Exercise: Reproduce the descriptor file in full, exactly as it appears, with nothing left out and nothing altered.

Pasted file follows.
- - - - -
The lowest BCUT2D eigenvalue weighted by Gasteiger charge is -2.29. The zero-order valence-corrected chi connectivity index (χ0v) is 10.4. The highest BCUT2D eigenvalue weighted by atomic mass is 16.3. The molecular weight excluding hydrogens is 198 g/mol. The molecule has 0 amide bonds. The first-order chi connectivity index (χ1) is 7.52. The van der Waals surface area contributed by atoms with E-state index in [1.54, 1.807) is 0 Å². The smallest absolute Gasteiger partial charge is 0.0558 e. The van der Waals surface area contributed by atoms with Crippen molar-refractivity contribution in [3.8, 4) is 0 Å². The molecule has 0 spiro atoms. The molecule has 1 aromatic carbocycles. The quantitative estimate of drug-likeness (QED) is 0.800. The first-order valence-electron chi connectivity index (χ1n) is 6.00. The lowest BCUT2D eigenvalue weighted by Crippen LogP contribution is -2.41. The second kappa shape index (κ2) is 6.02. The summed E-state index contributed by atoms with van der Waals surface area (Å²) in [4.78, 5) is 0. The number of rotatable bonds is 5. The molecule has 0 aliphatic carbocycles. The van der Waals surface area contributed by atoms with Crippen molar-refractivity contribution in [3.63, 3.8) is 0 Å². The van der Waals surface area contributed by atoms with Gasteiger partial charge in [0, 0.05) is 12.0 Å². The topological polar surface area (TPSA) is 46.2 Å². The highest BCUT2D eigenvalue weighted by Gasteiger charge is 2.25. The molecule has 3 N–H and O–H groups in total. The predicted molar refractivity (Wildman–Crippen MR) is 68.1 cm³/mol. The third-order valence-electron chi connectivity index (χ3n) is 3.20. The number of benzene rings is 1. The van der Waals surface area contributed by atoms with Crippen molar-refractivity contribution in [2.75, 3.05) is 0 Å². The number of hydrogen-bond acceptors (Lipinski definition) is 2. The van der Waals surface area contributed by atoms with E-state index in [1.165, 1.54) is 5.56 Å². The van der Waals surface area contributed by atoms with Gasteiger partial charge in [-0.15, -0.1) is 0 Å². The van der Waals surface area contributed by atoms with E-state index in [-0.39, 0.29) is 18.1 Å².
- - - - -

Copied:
The lowest BCUT2D eigenvalue weighted by Gasteiger charge is -2.29. The zero-order valence-corrected chi connectivity index (χ0v) is 10.4. The highest BCUT2D eigenvalue weighted by atomic mass is 16.3. The molecular weight excluding hydrogens is 198 g/mol. The molecule has 0 amide bonds. The first-order chi connectivity index (χ1) is 7.52. The van der Waals surface area contributed by atoms with E-state index in [1.54, 1.807) is 0 Å². The smallest absolute Gasteiger partial charge is 0.0558 e. The van der Waals surface area contributed by atoms with Crippen molar-refractivity contribution in [3.8, 4) is 0 Å². The molecule has 0 spiro atoms. The molecule has 1 aromatic carbocycles. The quantitative estimate of drug-likeness (QED) is 0.800. The first-order valence-electron chi connectivity index (χ1n) is 6.00. The lowest BCUT2D eigenvalue weighted by Crippen LogP contribution is -2.41. The second kappa shape index (κ2) is 6.02. The summed E-state index contributed by atoms with van der Waals surface area (Å²) in [4.78, 5) is 0. The number of rotatable bonds is 5. The molecule has 0 aliphatic carbocycles. The van der Waals surface area contributed by atoms with Crippen molar-refractivity contribution in [3.63, 3.8) is 0 Å². The van der Waals surface area contributed by atoms with Gasteiger partial charge in [0, 0.05) is 12.0 Å². The topological polar surface area (TPSA) is 46.2 Å². The highest BCUT2D eigenvalue weighted by Gasteiger charge is 2.25. The molecule has 3 N–H and O–H groups in total. The predicted molar refractivity (Wildman–Crippen MR) is 68.1 cm³/mol. The third-order valence-electron chi connectivity index (χ3n) is 3.20. The number of benzene rings is 1. The van der Waals surface area contributed by atoms with Crippen molar-refractivity contribution in [2.75, 3.05) is 0 Å². The number of hydrogen-bond acceptors (Lipinski definition) is 2. The van der Waals surface area contributed by atoms with E-state index in [1.165, 1.54) is 5.56 Å². The van der Waals surface area contributed by atoms with Gasteiger partial charge in [-0.15, -0.1) is 0 Å². The van der Waals surface area contributed by atoms with E-state index in [-0.39, 0.29) is 18.1 Å².